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Lunch » Tags » Movies » Reviews » Akira Kurosawa's Samurai 7 - Vol. 4: The Battle for Kanna

Akira Kurosawa's Samurai 7 - Vol. 4: The Battle for Kanna

1 rating: 5.0
A movie directed by Toshifumi Takizawa

Based on Japanese filmmaker Akira Kurosawa's legendary martial-arts epic SEVEN SAMURAI, the action-packed anime series Samurai 7 offers an anachronistic spin on the film's famous parable of vigilante justice. This time around, the story takes … see full wiki

Tags: Movies, Anime
Director: Toshifumi Takizawa
Release Date: 2004
MPAA Rating: Unrated
1 review about Akira Kurosawa's Samurai 7 - Vol. 4: The...

Kyuzo

  • Nov 25, 2006
Rating:
+5
Pros: Oh, everything.

Cons: Zip.

The Bottom Line: What? Are you waiting for me to say it's bad?

Plot Details: This opinion reveals minor details about the movie's plot.

A quick note before you begin reading – this is volume 4 of a 7 volume series. There’s a very good possibility you’re going to spoil things by reading this (especially in just who the seven samurai turn out to be. Unless you’ve seen the opening credits already, then you know, but in case you haven’t seen any of these, then yeah – spoiled). I recommend you go start at the beginning to get the full flavor of the series.

The series is based it off of Akira Kurosawa’s 1954 movie Shichinin no samurai, or Seven Samurai (where do you think we got The Magnificent Seven from?). But even though it’s based off of an older movie, it’s all redone in a futuristic setting where samurai have amazing skills, machines roam aboard, and anything goes. Fabulous.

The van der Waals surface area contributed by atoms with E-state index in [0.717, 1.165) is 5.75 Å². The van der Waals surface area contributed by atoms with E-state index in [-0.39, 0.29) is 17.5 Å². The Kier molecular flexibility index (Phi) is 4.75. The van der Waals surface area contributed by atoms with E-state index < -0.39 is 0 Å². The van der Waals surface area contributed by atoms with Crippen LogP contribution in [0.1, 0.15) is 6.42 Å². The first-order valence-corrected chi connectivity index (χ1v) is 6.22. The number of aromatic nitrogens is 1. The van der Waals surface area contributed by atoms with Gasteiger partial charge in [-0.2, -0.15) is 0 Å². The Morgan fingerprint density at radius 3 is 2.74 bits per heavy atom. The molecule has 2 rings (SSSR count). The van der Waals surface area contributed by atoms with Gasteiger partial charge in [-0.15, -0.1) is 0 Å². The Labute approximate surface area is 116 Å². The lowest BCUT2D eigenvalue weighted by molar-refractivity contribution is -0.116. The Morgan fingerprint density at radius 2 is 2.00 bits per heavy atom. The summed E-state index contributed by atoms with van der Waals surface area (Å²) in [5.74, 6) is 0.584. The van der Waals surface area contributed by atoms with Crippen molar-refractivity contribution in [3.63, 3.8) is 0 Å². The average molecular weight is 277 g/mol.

The Story High Water Priestess Kirara, her sister Komachi, and friend Rikichi have traveled to the city in order to seek out samurai. As peasants who grow rice, nasty bandits who used to be samurai, but are now more machine, constantly steal the rice and sometimes even the women. So Kirara’s village is willing to hire other samurai for protection. What began as a simple quest has gained them seven samurai and a whole list of new problems. But now they’ve reached the village and the real battle has just begun.

Episode 13: Hit! The Bandits are coming, and so it’s time to start the war. Heihachi’s mechanical skills have given them the upper hand, alongside Kyuzo’s teaching of archery to the villagers. Round one will soon over, and round two is in the works.

Episode 14: Go Wild! Kambei has come up with an interesting plan to infiltrate the huge ship the Bandits cruise around in. Who doesn’t enjoy a bit of havoc? Well, aside from the Bandits that is, considering the havoc will be wrecked upon them.